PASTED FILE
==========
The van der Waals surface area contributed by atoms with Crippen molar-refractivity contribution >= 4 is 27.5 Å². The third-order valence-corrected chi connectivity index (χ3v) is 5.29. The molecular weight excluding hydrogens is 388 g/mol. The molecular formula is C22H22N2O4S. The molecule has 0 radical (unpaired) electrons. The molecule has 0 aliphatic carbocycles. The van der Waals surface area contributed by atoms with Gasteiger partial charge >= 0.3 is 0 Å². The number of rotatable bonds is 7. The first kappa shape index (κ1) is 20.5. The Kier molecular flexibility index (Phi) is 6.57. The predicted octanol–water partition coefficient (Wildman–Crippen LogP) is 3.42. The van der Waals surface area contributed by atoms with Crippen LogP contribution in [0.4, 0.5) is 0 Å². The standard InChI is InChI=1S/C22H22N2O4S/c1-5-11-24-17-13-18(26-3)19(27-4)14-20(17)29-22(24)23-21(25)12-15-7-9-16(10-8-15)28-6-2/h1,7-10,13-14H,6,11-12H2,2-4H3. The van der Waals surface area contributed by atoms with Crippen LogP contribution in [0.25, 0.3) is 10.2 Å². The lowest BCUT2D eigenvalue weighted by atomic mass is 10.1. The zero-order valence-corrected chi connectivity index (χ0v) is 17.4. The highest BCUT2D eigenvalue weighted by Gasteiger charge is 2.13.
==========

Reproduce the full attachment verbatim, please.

The van der Waals surface area contributed by atoms with Crippen molar-refractivity contribution >= 4 is 27.5 Å². The third-order valence-corrected chi connectivity index (χ3v) is 5.29. The molecular weight excluding hydrogens is 388 g/mol. The molecular formula is C22H22N2O4S. The molecule has 0 radical (unpaired) electrons. The molecule has 0 aliphatic carbocycles. The van der Waals surface area contributed by atoms with Gasteiger partial charge >= 0.3 is 0 Å². The number of rotatable bonds is 7. The first kappa shape index (κ1) is 20.5. The Kier molecular flexibility index (Phi) is 6.57. The predicted octanol–water partition coefficient (Wildman–Crippen LogP) is 3.42. The van der Waals surface area contributed by atoms with Crippen LogP contribution in [0.4, 0.5) is 0 Å². The standard InChI is InChI=1S/C22H22N2O4S/c1-5-11-24-17-13-18(26-3)19(27-4)14-20(17)29-22(24)23-21(25)12-15-7-9-16(10-8-15)28-6-2/h1,7-10,13-14H,6,11-12H2,2-4H3. The van der Waals surface area contributed by atoms with Crippen LogP contribution in [0.25, 0.3) is 10.2 Å². The lowest BCUT2D eigenvalue weighted by atomic mass is 10.1. The zero-order valence-corrected chi connectivity index (χ0v) is 17.4. The highest BCUT2D eigenvalue weighted by Gasteiger charge is 2.13.